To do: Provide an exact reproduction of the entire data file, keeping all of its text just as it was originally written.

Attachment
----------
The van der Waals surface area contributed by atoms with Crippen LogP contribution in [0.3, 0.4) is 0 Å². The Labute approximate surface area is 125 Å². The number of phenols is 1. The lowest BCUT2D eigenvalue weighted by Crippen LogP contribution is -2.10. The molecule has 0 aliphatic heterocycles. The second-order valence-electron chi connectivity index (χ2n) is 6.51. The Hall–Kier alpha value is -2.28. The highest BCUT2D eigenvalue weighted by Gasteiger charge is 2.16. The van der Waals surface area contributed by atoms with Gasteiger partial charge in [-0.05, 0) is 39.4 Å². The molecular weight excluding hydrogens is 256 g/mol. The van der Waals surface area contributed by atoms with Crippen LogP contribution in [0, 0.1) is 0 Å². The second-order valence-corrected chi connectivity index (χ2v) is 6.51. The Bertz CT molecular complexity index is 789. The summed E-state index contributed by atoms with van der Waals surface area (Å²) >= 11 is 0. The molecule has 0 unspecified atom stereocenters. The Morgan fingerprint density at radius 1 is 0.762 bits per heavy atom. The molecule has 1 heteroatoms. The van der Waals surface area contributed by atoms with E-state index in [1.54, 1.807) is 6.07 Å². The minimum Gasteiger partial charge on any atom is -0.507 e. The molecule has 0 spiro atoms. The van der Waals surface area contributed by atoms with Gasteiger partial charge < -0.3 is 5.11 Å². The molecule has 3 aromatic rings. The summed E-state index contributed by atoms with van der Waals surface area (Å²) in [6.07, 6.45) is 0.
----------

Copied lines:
The van der Waals surface area contributed by atoms with Crippen LogP contribution in [0.3, 0.4) is 0 Å². The Labute approximate surface area is 125 Å². The number of phenols is 1. The lowest BCUT2D eigenvalue weighted by Crippen LogP contribution is -2.10. The molecule has 0 aliphatic heterocycles. The second-order valence-electron chi connectivity index (χ2n) is 6.51. The Hall–Kier alpha value is -2.28. The highest BCUT2D eigenvalue weighted by Gasteiger charge is 2.16. The van der Waals surface area contributed by atoms with Gasteiger partial charge in [-0.05, 0) is 39.4 Å². The molecular weight excluding hydrogens is 256 g/mol. The van der Waals surface area contributed by atoms with Crippen LogP contribution in [0, 0.1) is 0 Å². The second-order valence-corrected chi connectivity index (χ2v) is 6.51. The Bertz CT molecular complexity index is 789. The summed E-state index contributed by atoms with van der Waals surface area (Å²) >= 11 is 0. The molecule has 0 unspecified atom stereocenters. The Morgan fingerprint density at radius 1 is 0.762 bits per heavy atom. The molecule has 1 heteroatoms. The van der Waals surface area contributed by atoms with E-state index in [1.54, 1.807) is 6.07 Å². The minimum Gasteiger partial charge on any atom is -0.507 e. The molecule has 0 spiro atoms. The van der Waals surface area contributed by atoms with Gasteiger partial charge < -0.3 is 5.11 Å². The molecule has 3 aromatic rings. The summed E-state index contributed by atoms with van der Waals surface area (Å²) in [6.07, 6.45) is 0.